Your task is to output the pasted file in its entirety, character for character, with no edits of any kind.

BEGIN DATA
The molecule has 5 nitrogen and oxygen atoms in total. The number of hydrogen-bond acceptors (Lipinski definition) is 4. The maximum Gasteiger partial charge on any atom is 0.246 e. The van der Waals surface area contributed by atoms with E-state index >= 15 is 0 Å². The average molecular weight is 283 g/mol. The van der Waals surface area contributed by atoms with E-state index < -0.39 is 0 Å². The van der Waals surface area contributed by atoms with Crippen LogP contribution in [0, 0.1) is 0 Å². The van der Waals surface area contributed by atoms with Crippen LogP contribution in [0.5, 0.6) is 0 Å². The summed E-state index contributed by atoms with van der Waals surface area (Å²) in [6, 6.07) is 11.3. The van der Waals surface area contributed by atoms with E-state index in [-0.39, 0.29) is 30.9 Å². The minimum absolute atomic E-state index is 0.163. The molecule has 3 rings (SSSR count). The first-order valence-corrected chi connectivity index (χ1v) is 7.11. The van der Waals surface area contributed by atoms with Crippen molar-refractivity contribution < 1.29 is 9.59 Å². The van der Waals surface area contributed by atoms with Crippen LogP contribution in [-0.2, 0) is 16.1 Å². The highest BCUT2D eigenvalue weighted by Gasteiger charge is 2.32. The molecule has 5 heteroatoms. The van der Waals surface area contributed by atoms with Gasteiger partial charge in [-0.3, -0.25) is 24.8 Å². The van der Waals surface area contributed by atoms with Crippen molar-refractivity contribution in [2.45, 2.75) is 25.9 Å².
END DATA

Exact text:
The molecule has 5 nitrogen and oxygen atoms in total. The number of hydrogen-bond acceptors (Lipinski definition) is 4. The maximum Gasteiger partial charge on any atom is 0.246 e. The van der Waals surface area contributed by atoms with E-state index >= 15 is 0 Å². The average molecular weight is 283 g/mol. The van der Waals surface area contributed by atoms with E-state index < -0.39 is 0 Å². The van der Waals surface area contributed by atoms with Crippen LogP contribution in [0, 0.1) is 0 Å². The van der Waals surface area contributed by atoms with Crippen LogP contribution in [0.5, 0.6) is 0 Å². The summed E-state index contributed by atoms with van der Waals surface area (Å²) in [6, 6.07) is 11.3. The van der Waals surface area contributed by atoms with E-state index in [-0.39, 0.29) is 30.9 Å². The minimum absolute atomic E-state index is 0.163. The molecule has 3 rings (SSSR count). The first-order valence-corrected chi connectivity index (χ1v) is 7.11. The van der Waals surface area contributed by atoms with Crippen molar-refractivity contribution < 1.29 is 9.59 Å². The van der Waals surface area contributed by atoms with Crippen LogP contribution in [-0.2, 0) is 16.1 Å². The highest BCUT2D eigenvalue weighted by Gasteiger charge is 2.32. The molecule has 5 heteroatoms. The van der Waals surface area contributed by atoms with Gasteiger partial charge in [-0.3, -0.25) is 24.8 Å². The van der Waals surface area contributed by atoms with Crippen molar-refractivity contribution in [2.45, 2.75) is 25.9 Å².